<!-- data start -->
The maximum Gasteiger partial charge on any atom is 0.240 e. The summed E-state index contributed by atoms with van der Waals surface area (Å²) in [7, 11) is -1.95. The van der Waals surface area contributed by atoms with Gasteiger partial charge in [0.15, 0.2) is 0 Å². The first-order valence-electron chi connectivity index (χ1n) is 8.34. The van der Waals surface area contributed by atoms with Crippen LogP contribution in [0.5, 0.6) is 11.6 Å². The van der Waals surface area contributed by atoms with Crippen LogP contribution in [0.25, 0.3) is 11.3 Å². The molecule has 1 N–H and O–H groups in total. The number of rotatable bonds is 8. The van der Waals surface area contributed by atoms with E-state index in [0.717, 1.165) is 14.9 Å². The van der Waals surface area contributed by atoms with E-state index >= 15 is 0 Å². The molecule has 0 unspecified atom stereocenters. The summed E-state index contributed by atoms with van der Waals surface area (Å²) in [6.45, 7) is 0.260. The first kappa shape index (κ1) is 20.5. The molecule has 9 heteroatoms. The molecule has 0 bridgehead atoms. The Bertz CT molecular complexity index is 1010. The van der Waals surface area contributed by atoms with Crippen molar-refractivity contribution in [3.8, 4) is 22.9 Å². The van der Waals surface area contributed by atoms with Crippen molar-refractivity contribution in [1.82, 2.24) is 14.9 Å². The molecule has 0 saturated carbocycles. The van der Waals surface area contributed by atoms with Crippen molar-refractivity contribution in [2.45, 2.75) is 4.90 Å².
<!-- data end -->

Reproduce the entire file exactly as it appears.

The maximum Gasteiger partial charge on any atom is 0.240 e. The summed E-state index contributed by atoms with van der Waals surface area (Å²) in [7, 11) is -1.95. The van der Waals surface area contributed by atoms with Gasteiger partial charge in [0.15, 0.2) is 0 Å². The first-order valence-electron chi connectivity index (χ1n) is 8.34. The van der Waals surface area contributed by atoms with Crippen LogP contribution in [0.5, 0.6) is 11.6 Å². The van der Waals surface area contributed by atoms with Crippen LogP contribution in [0.25, 0.3) is 11.3 Å². The molecule has 1 N–H and O–H groups in total. The number of rotatable bonds is 8. The van der Waals surface area contributed by atoms with E-state index in [0.717, 1.165) is 14.9 Å². The van der Waals surface area contributed by atoms with E-state index >= 15 is 0 Å². The molecule has 0 unspecified atom stereocenters. The summed E-state index contributed by atoms with van der Waals surface area (Å²) in [6.45, 7) is 0.260. The first kappa shape index (κ1) is 20.5. The molecule has 9 heteroatoms. The molecule has 0 bridgehead atoms. The Bertz CT molecular complexity index is 1010. The van der Waals surface area contributed by atoms with Crippen molar-refractivity contribution in [3.8, 4) is 22.9 Å². The van der Waals surface area contributed by atoms with Crippen molar-refractivity contribution in [1.82, 2.24) is 14.9 Å². The molecule has 0 saturated carbocycles. The van der Waals surface area contributed by atoms with Crippen molar-refractivity contribution in [2.45, 2.75) is 4.90 Å².